Thursday Thirteen – 13 Great Garden Projects for Kids

13ers_3.jpeg ThursdayThirteen.com

Here They Are!

1. Make A Worm Bin!

2. Create a Scarecrow

3. Start Some Sunflowers

4.Grow Your Initial On the Lawn Oh, what the heck- have at it and grow your whole name. Grampy won’t mind…

eggs1.jpeg 5.Make Some Eggheads When cooking eggs, carefully crack and save lower two-thirds of shell intact. Wash and then draw mouth, eyes and nose with a felt tip pen. Fill shells with potting soil. Sprinkle grass seed on surface (ryegrass works well) and gently press seeds into soil. Water gently, put eggshells in egg carton and cover with lid. Keep soil moist but not soggy. The sprouts become “egghead hair” and can be clipped with scissors to keep short or go for the shaggy look.

6. Build a Toad House – Or a Whole Toad Village

7. How about a Vine Teepee?
(frankly, we haven’t had a lot of luck with this one- but I’d try it again and maybe you’ll do better!)

8. Raining outside? Read a book. Books like Peter Rabbit or The Secret Garden can spark your child’s interest in gardening. Ask your local librarian or bookstore owner for other suggestions.

9. Make a Root View Box
Use this special root view box to watch how roots grow. Your kids will be amazed to learn that plants grow two ways — up out of the soil and down into the ground.

10. Share your garden – Plant a Row For the Hungry – The concept is simple. There are over 70 million gardeners in the U.S. alone, many of whom plant vegetables and harvest more than they can consume. If every gardener plants one extra row of vegetables and donates their surplus to local food banks and soup kitchens, a significant impact can be made on reducing hunger.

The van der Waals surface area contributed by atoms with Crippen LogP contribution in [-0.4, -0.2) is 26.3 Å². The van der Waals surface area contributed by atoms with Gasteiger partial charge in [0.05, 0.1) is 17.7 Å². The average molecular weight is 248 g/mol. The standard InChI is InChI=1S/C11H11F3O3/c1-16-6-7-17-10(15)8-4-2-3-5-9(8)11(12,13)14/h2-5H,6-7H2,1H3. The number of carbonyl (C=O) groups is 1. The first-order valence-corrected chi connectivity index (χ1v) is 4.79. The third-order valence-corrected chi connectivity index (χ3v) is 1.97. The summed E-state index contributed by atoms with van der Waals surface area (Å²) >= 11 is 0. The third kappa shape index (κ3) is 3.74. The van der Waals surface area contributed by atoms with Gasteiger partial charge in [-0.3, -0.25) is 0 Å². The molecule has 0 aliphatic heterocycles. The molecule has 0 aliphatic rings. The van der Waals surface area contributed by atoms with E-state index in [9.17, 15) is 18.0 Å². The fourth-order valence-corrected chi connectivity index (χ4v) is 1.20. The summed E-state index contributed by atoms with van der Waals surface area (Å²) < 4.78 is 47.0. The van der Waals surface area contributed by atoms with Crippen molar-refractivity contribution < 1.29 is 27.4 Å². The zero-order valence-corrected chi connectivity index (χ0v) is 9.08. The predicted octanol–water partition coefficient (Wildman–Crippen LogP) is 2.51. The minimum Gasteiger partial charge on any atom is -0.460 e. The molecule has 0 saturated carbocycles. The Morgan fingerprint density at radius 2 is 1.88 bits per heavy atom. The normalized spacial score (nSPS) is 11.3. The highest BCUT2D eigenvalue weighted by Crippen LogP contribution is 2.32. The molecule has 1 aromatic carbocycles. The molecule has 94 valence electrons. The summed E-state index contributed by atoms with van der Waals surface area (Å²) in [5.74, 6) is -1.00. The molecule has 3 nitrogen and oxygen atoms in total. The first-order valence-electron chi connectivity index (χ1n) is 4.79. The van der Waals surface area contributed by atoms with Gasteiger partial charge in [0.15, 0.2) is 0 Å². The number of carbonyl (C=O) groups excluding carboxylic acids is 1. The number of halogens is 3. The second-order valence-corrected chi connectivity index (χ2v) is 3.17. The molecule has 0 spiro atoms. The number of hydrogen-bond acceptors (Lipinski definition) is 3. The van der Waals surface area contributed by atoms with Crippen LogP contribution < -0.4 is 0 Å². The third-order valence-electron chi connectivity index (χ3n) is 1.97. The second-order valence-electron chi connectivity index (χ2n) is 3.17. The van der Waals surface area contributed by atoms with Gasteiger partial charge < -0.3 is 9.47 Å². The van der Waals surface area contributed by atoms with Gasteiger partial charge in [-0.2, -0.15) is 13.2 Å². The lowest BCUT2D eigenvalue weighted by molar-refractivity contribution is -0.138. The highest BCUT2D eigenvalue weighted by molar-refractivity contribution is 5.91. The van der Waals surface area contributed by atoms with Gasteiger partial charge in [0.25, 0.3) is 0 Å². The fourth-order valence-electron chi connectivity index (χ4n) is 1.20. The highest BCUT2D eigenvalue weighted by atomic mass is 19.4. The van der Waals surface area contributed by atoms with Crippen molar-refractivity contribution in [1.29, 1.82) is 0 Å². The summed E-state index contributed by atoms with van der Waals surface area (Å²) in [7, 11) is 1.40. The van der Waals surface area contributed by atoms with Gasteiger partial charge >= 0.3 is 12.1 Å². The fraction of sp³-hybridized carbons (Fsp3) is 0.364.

11. Download these printable, one-page games for kids 5 to 95. (The size of each pdf file is noted in parenthesis.)

How My Garden Changes (73.7 kb) gives children a space to paste on photographs of their garden at different times throughout the season: in spring, at mid-season, and during harvest time.

Common Garden Insects (193.6 kb) is a great opportunity for children (and grown-ups) to identify critters they know and be challenged to learn something new about pests, or beneficials, that they might not be familiar with.

Scarecrow Scramble (213.6 kb) provides an opportunity for children to help Sammy Scarecrow unscramble eight garden-related words. (Answers are provided, upside-down, at the bottom of the page.)

12. Use the fun Virtual Garden Planner

13. And For a Grand Finale-
Check out the 4H Children’s Garden Tour with 56 different theme gardens. Wonderful!

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  1. Shaunesay April 3, 2008
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